Strategies for business cash flow management
Set your business up for financial success with these cash flow management strategies.
It's easy to believe that your hard work and long hours will translate naturally into a healthy bottom line.
After all, if you're delivering quality work to reliable clients at a fair price, what's there to worry about?
Even thriving businesses are at risk if they manage cash flow poorly. Let's say you landed a $75,000 contract that doesn't pay for 90 days. If you have $20,000 in the bank and pay $15,000 in monthly expenses, you'll be in big trouble before 90 days is up.
Prevent problems like this and ensure your hard work pays off by creating a cash flow management plan that includes the following strategies.
Forecast your cash flow for the next three months
Cash flow forecasts can help you plan ahead and avoid trouble before it hits. These projections don't have to be perfect, but they should be educated predictions that can help you make smart financial decisions.1
Track your anticipated income and expenses, and be as specific as possible. In addition to recording outstanding customer invoices and the dates you expect to be paid, list obvious fixed expenses, such as rent and payroll, and individual project expenses.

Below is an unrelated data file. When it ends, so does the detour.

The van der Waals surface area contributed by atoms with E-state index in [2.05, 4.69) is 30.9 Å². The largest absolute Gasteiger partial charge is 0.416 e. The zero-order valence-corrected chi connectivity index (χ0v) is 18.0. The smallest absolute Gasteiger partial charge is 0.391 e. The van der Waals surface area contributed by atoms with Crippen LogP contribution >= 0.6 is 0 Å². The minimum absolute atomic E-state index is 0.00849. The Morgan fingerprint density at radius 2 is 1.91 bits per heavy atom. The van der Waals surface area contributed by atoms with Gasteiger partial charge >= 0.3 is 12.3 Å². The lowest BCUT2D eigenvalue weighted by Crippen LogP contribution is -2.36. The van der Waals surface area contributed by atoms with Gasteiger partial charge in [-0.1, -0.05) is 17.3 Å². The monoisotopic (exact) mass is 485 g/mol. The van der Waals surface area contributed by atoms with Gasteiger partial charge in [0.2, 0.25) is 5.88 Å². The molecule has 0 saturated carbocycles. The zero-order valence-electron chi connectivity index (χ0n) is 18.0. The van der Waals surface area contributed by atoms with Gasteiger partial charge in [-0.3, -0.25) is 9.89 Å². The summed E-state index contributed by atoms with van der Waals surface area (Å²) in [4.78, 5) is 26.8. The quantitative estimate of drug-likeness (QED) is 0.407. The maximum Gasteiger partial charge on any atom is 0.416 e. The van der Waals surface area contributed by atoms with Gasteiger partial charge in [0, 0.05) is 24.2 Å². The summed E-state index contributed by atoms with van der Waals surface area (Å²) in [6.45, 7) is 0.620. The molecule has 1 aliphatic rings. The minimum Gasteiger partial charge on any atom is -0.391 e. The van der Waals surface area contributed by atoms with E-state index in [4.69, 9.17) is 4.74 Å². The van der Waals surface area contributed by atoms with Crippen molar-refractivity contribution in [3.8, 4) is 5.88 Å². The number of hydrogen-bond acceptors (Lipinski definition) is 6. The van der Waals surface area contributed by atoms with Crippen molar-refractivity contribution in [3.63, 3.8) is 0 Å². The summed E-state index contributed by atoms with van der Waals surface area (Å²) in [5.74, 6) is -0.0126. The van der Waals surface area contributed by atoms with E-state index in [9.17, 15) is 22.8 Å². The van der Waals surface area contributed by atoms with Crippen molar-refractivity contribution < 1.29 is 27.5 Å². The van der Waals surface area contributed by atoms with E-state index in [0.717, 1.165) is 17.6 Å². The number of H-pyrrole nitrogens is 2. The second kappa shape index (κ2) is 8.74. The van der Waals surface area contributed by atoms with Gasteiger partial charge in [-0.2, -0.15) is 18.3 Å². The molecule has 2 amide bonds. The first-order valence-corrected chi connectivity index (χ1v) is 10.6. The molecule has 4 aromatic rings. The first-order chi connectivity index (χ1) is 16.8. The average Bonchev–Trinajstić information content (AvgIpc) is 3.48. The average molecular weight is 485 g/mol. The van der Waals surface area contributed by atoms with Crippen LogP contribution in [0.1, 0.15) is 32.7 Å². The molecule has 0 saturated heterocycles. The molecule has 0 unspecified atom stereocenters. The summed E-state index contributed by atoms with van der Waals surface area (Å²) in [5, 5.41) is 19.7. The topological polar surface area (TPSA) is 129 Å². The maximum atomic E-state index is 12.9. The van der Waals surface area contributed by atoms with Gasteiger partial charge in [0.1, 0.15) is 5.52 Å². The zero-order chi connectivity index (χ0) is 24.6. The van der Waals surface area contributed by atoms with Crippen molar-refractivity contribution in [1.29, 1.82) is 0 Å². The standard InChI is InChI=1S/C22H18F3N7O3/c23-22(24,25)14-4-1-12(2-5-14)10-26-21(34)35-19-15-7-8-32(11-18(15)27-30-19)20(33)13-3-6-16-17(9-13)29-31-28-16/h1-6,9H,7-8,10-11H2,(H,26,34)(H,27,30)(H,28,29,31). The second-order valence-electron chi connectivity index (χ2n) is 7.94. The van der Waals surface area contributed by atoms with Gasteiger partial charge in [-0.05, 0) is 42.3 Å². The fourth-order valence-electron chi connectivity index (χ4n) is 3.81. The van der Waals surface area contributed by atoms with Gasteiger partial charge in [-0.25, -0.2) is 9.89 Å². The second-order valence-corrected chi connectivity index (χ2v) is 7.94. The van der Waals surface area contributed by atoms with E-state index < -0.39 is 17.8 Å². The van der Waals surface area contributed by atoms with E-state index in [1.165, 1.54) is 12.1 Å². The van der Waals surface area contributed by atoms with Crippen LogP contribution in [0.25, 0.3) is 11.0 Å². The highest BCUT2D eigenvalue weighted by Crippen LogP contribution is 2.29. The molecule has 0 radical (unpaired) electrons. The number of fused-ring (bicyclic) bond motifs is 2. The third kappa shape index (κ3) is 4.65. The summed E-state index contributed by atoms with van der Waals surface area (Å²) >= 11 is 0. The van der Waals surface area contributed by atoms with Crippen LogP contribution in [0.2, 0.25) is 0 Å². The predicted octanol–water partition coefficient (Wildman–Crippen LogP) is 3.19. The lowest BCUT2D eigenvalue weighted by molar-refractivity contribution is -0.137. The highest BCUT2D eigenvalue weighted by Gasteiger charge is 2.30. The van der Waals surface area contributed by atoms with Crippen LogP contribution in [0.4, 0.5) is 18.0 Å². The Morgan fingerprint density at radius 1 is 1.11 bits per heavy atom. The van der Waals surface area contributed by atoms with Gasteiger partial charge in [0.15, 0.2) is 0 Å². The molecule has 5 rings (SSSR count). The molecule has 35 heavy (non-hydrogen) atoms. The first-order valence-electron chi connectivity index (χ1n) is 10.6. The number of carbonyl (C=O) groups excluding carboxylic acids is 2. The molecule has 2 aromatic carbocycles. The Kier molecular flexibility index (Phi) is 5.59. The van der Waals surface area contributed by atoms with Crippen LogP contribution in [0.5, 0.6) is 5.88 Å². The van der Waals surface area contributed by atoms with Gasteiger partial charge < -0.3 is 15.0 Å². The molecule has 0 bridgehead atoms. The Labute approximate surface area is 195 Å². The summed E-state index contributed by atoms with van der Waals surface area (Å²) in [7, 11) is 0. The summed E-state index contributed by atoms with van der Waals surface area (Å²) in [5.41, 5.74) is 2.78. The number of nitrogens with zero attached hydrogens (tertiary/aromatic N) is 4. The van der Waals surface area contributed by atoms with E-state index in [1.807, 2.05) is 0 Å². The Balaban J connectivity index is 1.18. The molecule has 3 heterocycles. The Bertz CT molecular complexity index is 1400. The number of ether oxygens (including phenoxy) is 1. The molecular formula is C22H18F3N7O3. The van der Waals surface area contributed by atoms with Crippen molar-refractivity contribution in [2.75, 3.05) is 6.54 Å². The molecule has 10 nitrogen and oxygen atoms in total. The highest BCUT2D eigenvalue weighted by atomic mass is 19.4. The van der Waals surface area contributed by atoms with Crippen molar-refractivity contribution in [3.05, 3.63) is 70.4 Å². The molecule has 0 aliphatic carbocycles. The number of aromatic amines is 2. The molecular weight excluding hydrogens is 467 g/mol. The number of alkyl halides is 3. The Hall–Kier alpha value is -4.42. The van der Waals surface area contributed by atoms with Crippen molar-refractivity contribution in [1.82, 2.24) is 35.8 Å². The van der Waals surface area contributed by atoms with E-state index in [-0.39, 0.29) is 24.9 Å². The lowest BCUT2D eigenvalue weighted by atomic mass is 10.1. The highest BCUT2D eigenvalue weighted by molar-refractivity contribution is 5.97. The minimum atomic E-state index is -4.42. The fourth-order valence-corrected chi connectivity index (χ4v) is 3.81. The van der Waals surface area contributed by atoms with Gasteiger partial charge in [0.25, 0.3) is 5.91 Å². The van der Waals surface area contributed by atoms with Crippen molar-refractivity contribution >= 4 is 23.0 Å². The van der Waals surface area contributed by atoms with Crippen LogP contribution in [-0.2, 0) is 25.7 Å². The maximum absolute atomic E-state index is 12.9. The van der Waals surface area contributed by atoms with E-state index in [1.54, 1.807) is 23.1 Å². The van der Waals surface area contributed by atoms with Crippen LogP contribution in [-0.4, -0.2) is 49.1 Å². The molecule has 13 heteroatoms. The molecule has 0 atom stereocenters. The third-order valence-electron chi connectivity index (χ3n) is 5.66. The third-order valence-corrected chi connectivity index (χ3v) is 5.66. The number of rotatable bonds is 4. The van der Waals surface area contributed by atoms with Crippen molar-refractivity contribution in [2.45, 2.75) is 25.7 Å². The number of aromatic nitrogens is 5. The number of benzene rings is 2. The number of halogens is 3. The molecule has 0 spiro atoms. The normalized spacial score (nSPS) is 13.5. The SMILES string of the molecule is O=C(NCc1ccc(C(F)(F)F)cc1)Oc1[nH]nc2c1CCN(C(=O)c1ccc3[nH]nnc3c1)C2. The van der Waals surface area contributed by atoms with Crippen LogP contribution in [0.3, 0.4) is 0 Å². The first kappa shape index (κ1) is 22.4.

Review and update your forecasts regularly
Schedule time every two weeks to return to your projections. Update them, track changes, and add new details. "It may just be 20 minutes [every two weeks]," says Jerry L. Mills, founder and CEO of B2B CFO, a consultancy firm that helps small businesses with cash management. But frequent revisions are critical because "every business is fluid, and there's always some new variable."
Monitor your burn rate carefully
Burn rate is your negative cash flow, or the amount you spend each month. If your burn rate is high, you'll eventually run out of cash. Avoid this by checking your cash flow statements carefully and monitoring each expense.
Create cash flow statements every month
The relationship between your cash on hand and burn rate is at the center of business cash flow management, and these elements come together in your cash flow statements. While your forecasts predict the inflows and outflows of cash, these statements document the actual amount of income you received and expenses you paid. You should create monthly cash flow statements if you run a new business. As your cash flow becomes more regular, you may need to track it less frequently.
Plan ahead for cash shortages
Cash flow will vary month to month or even week to week. This is especially relevant for seasonal businesses, whose revenues fluctuate throughout the year. Prepare for shortages by creating an emergency cash fund.
If your big contract doesn't pay for another 90 days, you may want to look into obtaining a bridge loan from your bank, or leverage an existing line of credit. If you're in a bind, you can also ask suppliers to relax your payment terms temporarily. Your business will probably experience a cash shortage at some point, so prepare in advance.
Incorporate useful technology
Tech tools, including QuickBooks, FreshBooks, and Xero, can also help you track cash flow. These services can organize your income and expenses, schedule your bill payments, and invoice clients on your behalf.
Cash flow management is a critical part of your daily operations. Make it a part of your daily routine so you can be sure of your business's available cash at a moment’s notice.
1 "How to Better Manage Your Cash Flow." Entrepreneur. (2015) http://www.entrepreneur.com/article/66008